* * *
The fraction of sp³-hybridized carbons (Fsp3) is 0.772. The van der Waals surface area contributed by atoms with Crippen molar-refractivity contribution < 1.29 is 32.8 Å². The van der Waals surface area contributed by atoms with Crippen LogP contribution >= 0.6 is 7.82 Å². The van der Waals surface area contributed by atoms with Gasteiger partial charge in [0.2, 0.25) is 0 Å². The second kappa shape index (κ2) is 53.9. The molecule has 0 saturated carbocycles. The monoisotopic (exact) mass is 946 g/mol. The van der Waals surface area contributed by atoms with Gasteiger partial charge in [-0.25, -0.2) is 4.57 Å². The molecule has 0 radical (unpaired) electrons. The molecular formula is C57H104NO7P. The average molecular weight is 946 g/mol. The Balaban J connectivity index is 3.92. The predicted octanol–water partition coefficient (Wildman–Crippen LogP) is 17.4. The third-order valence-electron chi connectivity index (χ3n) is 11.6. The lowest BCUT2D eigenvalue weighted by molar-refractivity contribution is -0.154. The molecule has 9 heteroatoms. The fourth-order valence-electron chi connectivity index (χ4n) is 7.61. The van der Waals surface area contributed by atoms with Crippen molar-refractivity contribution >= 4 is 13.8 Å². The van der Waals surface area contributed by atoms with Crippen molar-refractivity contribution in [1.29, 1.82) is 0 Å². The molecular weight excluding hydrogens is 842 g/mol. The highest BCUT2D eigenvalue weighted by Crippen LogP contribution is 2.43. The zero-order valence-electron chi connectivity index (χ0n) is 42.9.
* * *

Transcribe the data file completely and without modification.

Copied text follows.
The fraction of sp³-hybridized carbons (Fsp3) is 0.772. The van der Waals surface area contributed by atoms with Crippen molar-refractivity contribution < 1.29 is 32.8 Å². The van der Waals surface area contributed by atoms with Crippen LogP contribution >= 0.6 is 7.82 Å². The van der Waals surface area contributed by atoms with Gasteiger partial charge in [0.2, 0.25) is 0 Å². The second kappa shape index (κ2) is 53.9. The molecule has 0 saturated carbocycles. The monoisotopic (exact) mass is 946 g/mol. The van der Waals surface area contributed by atoms with Gasteiger partial charge in [-0.25, -0.2) is 4.57 Å². The molecule has 0 radical (unpaired) electrons. The molecular formula is C57H104NO7P. The average molecular weight is 946 g/mol. The Balaban J connectivity index is 3.92. The predicted octanol–water partition coefficient (Wildman–Crippen LogP) is 17.4. The third-order valence-electron chi connectivity index (χ3n) is 11.6. The lowest BCUT2D eigenvalue weighted by molar-refractivity contribution is -0.154. The molecule has 9 heteroatoms. The fourth-order valence-electron chi connectivity index (χ4n) is 7.61. The van der Waals surface area contributed by atoms with Crippen molar-refractivity contribution >= 4 is 13.8 Å². The van der Waals surface area contributed by atoms with Crippen molar-refractivity contribution in [1.29, 1.82) is 0 Å². The molecular weight excluding hydrogens is 842 g/mol. The highest BCUT2D eigenvalue weighted by Crippen LogP contribution is 2.43. The zero-order valence-electron chi connectivity index (χ0n) is 42.9.